Beijing reports last month’s inflation data Friday night. This has become a huge release for emerging markets investors and will be even bigger this time around.
Many economists currently suspect that inflation in China remained at or near record levels in May, somewhere around 5.2% to the 5.3% reported in April.
In the face of that kind of sustained inflation — and what looks like the worst drought in centuries emerging in the Yangtze valley — Beijing needs to take serious measures to keep its 1.3 billion people fed.
This could provoke that interest rate hike we talked about last week. It should also encourage the authorities to let the local yuan currency appreciate faster against the dollar.
This, in turn, would generate upside for yuan-linked ETF portfolios like WisdomTree Dreyfus Chinese Yuan ETF (NYSE:CYB) and Market Vectors Chinese Renminbi/USD ETN (NYSE:CNY), assuming of course that they accurately track movements in the currency markets:
In theory, a stronger yuan would let drought-wary Chinese buy more food and other commodities from overseas vendors, alleviating the real impact of inflation on the typical consumer budget.
Meanwhile, the prospect of higher interest rates ahead for China could slow corporate activity as well. This would not be a positive for equity funds like iShares FTSE China 25 Index Fund (NYSE:FXI), which depend on robust economic growth as part of their investment proposition where global traders are concerned:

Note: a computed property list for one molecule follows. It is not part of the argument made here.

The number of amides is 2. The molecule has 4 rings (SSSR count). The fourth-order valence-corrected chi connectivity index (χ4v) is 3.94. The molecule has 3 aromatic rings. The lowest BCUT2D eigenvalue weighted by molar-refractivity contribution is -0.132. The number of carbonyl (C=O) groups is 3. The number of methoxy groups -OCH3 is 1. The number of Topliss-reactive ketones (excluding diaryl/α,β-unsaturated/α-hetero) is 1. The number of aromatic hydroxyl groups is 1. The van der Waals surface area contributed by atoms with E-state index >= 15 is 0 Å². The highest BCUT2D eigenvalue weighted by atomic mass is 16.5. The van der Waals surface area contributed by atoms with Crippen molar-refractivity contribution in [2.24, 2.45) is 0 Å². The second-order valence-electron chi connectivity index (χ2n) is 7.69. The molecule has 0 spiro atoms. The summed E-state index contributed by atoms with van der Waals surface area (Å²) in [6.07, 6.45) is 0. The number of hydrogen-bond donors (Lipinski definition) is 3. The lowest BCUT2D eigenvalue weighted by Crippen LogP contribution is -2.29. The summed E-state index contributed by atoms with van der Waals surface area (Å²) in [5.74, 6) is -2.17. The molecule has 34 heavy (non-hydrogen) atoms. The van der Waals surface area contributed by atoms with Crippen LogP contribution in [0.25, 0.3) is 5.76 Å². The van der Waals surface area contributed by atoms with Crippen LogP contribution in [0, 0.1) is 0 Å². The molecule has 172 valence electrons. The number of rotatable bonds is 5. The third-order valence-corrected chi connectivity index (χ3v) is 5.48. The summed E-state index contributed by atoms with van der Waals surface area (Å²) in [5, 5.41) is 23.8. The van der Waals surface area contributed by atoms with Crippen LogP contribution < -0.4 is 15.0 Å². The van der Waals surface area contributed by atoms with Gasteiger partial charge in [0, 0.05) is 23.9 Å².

Either way, after last week’s disappointing U.S. job market numbers, China has never been more important. One of the two primary engines of global economic growth seems to be slowing.
If the other — China — is running too hot, things could get very interesting indeed.
Emerging Money provides insightful and timely information about the increasingly important world of Emerging Market investments. CNBC Emerging Markets Contributor Tim Seymour leads the team of Emerging Money to bring you cutting edge global news and analysis.
About Tim Seymour: Tim is a founder of Emerging Money. He is a founder and Managing Partner at Seygem Asset Management, and The Emerging Markets Contributor to CNBC. Seygem Asset Management focuses on investing throughout the global emerging markets asset class. With a view that emerging and developing economies will continue to outpace the economic growth and advancement of developed economies, Seymour has devoted a career to investing in the dominant markets of tomorrow, today. Seymour’s career has included significant experience in both alternative asset management (hedge funds) and capital markets, having launched two hedge funds, and built the largest Russian broker dealer in the USA. Seymour started his career at UBS, focusing on international credit (cash, swaps, forex) in a specialized hedge fund group (New York). Seymour completed the firm’s training program after graduating with an MBA in international finance from Fordham University. Seymour received his undergraduate degree at Georgetown University.